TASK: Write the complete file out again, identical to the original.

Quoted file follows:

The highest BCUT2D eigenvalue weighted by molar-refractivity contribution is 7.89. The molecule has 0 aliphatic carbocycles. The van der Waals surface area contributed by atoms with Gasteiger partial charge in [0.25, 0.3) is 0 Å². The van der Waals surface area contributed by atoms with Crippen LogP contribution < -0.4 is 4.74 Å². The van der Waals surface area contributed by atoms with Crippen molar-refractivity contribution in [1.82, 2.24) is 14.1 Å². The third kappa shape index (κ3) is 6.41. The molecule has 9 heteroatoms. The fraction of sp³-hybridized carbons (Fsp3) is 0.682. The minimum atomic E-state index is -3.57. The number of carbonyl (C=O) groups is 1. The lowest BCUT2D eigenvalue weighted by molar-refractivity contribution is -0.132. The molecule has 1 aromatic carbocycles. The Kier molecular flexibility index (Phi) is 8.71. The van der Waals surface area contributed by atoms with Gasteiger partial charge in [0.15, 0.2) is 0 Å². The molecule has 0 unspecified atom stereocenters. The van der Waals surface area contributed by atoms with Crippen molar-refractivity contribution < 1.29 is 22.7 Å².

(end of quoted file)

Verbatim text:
The highest BCUT2D eigenvalue weighted by molar-refractivity contribution is 7.89. The molecule has 0 aliphatic carbocycles. The van der Waals surface area contributed by atoms with Gasteiger partial charge in [0.25, 0.3) is 0 Å². The van der Waals surface area contributed by atoms with Crippen LogP contribution < -0.4 is 4.74 Å². The van der Waals surface area contributed by atoms with Crippen molar-refractivity contribution in [1.82, 2.24) is 14.1 Å². The third kappa shape index (κ3) is 6.41. The molecule has 9 heteroatoms. The fraction of sp³-hybridized carbons (Fsp3) is 0.682. The minimum atomic E-state index is -3.57. The number of carbonyl (C=O) groups is 1. The lowest BCUT2D eigenvalue weighted by molar-refractivity contribution is -0.132. The molecule has 1 aromatic carbocycles. The Kier molecular flexibility index (Phi) is 8.71. The van der Waals surface area contributed by atoms with Gasteiger partial charge in [0.15, 0.2) is 0 Å². The molecule has 0 unspecified atom stereocenters. The van der Waals surface area contributed by atoms with Crippen molar-refractivity contribution < 1.29 is 22.7 Å².